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4 posts from May 2010

May 31, 2010

Sloppy Reporting from The New York Times on Carried Interest Debate

I swore I would go offline for much of Memorial Day Weekend.  But I cheated and peeked at my email late Saturday afternoon and discovered an email from a friend saying, "I'm surprised to see you take such a public stance on the capital gains tax rates," with a link to a New York Times article on the topic.

I read the article in The New York Times on the carried interest debate and was shocked to see my name and a reference to me that read:

"As the Senate Democrats sent signs that they were open to a tax increase, investors and their lobbyists mobilized quickly, warning that the proposal could stifle investments that create jobs.  A group of 80 venture capitalists traveled to Boston to urge Senator John Kerry and Representative Barney Frank, Democrats of Massachusetts, to exclude their business from the tax change, according to Jeffrey Bussgang, a partner at the Boston venture capital firm Flybridge Capital Partners."  

Um...here's the problem.  I never spoke to the reporter, David Kocieniewski, who wrote the article (although I later found a voice mail from him).  Other than the fact that my name and firm name are accurate, nothing else in that sentence is correct.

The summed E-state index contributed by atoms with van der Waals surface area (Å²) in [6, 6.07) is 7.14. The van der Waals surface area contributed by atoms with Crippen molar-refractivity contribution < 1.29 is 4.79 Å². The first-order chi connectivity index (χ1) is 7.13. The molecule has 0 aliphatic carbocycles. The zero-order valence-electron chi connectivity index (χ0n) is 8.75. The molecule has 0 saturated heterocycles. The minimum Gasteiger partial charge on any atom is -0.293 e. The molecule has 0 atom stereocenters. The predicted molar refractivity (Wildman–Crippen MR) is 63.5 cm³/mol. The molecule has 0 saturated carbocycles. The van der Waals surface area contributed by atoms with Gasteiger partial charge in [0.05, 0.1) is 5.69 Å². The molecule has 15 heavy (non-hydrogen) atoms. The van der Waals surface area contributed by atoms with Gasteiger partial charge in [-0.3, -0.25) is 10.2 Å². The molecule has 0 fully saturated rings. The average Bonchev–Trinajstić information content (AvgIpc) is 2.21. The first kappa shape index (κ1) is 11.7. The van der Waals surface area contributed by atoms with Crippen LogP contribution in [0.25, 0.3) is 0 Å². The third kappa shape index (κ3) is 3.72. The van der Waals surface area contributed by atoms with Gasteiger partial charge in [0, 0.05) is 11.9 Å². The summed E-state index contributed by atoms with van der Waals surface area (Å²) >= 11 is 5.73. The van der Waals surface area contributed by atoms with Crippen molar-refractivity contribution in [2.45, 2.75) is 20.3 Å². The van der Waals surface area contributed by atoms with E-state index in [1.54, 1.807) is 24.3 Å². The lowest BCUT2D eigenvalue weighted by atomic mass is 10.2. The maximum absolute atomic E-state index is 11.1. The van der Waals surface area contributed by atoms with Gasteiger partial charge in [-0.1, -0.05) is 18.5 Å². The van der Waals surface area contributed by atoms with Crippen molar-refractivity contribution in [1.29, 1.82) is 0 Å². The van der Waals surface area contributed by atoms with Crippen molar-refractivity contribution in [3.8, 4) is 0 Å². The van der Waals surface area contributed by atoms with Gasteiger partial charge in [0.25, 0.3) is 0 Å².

I guess this is just another example of sloppy reporting, but I expect better from the New York Times.  

Since the reporter never spoke to me, I can only assume that the reporter was referring to a blog post I did regarding a trip to Washington DC (not Boston) with 80 business leaders from Massachusetts regarding an organization I co-chair called the Progressive Business Leader Network (PBLN).  In fact, the trip had nothing to do with carried interest taxes and there were only three or four VCs as part of the business delegation from PBLN.  If he had actually read the blog post, he would have realized that it was a trip with a wide range of topics, including cap and trade, innovation investment, deficit reduction and financial reform.  We did not meet with John Kerry, although I did report that we talked to Barney Frank about financial reform and that he did articulate his own position that venture capital would be exempted from the carried interest tax.